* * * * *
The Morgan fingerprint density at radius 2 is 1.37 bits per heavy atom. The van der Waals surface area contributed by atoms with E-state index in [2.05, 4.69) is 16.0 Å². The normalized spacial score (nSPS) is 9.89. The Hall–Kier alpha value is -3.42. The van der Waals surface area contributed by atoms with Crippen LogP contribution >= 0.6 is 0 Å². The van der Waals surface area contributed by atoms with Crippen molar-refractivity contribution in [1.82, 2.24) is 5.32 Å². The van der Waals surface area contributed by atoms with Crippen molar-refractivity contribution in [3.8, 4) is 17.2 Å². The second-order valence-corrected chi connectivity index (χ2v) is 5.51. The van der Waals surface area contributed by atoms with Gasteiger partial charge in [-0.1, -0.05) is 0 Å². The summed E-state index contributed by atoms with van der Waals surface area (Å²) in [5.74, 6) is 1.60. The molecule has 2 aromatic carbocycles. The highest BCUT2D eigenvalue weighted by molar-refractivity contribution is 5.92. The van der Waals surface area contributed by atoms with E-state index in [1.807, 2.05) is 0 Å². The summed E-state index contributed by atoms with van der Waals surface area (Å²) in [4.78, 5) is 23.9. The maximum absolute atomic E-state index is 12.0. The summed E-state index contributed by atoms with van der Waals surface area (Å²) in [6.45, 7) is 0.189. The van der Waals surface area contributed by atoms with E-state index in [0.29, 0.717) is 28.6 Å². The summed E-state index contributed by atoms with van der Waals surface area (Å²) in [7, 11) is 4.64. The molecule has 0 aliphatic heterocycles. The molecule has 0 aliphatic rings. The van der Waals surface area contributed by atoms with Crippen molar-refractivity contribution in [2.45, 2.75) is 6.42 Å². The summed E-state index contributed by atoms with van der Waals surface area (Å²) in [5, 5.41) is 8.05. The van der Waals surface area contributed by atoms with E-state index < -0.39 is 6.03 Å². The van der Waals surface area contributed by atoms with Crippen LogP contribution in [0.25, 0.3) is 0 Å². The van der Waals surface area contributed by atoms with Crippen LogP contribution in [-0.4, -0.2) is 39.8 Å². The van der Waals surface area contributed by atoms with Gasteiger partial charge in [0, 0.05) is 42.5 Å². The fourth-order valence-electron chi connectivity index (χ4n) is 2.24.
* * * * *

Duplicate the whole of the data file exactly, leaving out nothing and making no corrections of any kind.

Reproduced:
The Morgan fingerprint density at radius 2 is 1.37 bits per heavy atom. The van der Waals surface area contributed by atoms with E-state index in [2.05, 4.69) is 16.0 Å². The normalized spacial score (nSPS) is 9.89. The Hall–Kier alpha value is -3.42. The van der Waals surface area contributed by atoms with Crippen LogP contribution >= 0.6 is 0 Å². The van der Waals surface area contributed by atoms with Crippen molar-refractivity contribution in [1.82, 2.24) is 5.32 Å². The van der Waals surface area contributed by atoms with Crippen molar-refractivity contribution in [3.8, 4) is 17.2 Å². The second-order valence-corrected chi connectivity index (χ2v) is 5.51. The van der Waals surface area contributed by atoms with Gasteiger partial charge in [-0.1, -0.05) is 0 Å². The summed E-state index contributed by atoms with van der Waals surface area (Å²) in [5.74, 6) is 1.60. The molecule has 2 aromatic carbocycles. The highest BCUT2D eigenvalue weighted by molar-refractivity contribution is 5.92. The van der Waals surface area contributed by atoms with E-state index in [1.807, 2.05) is 0 Å². The summed E-state index contributed by atoms with van der Waals surface area (Å²) in [4.78, 5) is 23.9. The maximum absolute atomic E-state index is 12.0. The summed E-state index contributed by atoms with van der Waals surface area (Å²) in [6.45, 7) is 0.189. The van der Waals surface area contributed by atoms with E-state index in [0.29, 0.717) is 28.6 Å². The summed E-state index contributed by atoms with van der Waals surface area (Å²) in [7, 11) is 4.64. The molecule has 0 aliphatic heterocycles. The molecule has 0 aliphatic rings. The van der Waals surface area contributed by atoms with Crippen molar-refractivity contribution in [2.45, 2.75) is 6.42 Å². The summed E-state index contributed by atoms with van der Waals surface area (Å²) in [5, 5.41) is 8.05. The van der Waals surface area contributed by atoms with E-state index < -0.39 is 6.03 Å². The van der Waals surface area contributed by atoms with Crippen LogP contribution in [0.25, 0.3) is 0 Å². The van der Waals surface area contributed by atoms with Crippen LogP contribution in [-0.4, -0.2) is 39.8 Å². The van der Waals surface area contributed by atoms with Gasteiger partial charge in [0, 0.05) is 42.5 Å². The fourth-order valence-electron chi connectivity index (χ4n) is 2.24.